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Yixian Fish by Eurwentala Yixian Fish by Eurwentala
Tiny fish of the genus Lycoptera, sparring over territory among submerged Archaefructus leaves.

There are practically no life reconstructions of this animal, so I ended up making a quick piece of my own. Lycoptera is by far the most common fossil animal in the Yixian Formation. There are literally thousands and thousands of them. It's a relative of modern osteoglossiforms: arovanas, African knifefish, elephantnose fishes and mooneyes.

I noticed some fossil specimens have a disproportionately long caudal fin. In some modern species of small fish (such as Rasbora trilineata) this sort of long fins are patterned and act both as signals to keep a school together in murky water, and as ornaments. In many species of small fish, the schools or shoals break up during spawning season, and individual males form tiny spawning territories among aquatic plants. They then spar with each other, circling and showing off their colours to attract females.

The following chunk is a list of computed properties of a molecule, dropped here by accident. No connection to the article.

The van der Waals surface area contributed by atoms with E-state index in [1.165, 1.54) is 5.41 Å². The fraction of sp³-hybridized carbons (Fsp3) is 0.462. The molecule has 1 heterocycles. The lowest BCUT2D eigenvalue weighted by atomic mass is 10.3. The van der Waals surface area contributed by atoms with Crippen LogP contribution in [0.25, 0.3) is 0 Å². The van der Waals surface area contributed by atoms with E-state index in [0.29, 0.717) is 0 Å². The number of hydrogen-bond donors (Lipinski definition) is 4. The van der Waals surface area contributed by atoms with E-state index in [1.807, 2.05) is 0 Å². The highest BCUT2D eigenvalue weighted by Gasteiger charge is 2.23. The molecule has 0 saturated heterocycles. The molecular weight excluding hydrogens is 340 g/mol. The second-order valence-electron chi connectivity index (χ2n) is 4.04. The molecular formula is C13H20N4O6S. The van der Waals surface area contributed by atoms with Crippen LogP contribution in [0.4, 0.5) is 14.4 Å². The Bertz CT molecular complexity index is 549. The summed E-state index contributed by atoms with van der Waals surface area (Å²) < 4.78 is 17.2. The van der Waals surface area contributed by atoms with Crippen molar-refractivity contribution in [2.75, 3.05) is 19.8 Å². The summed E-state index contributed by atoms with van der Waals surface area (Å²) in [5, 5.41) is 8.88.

I thought it would not be unreasonable to reconstruct similar behaviour for Lycoptera, as it seems to be ecologically similar, even though it's not closely related to modern cyprinids or characiforms.
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:iconflishstar:
Flishstar Featured By Owner Apr 8, 2016
Very cute. :) I love extinct fish artwork, but there never seems to be much of it except for the biggest species.
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:icontote-meistarinn:
Tote-Meistarinn Featured By Owner Dec 27, 2015  Hobbyist General Artist
Fantastic patterning! :D Reminds me of something you might see in a pet shop.

Is it ok if I expand upon this idea in a Spore creation? You will of course get credit.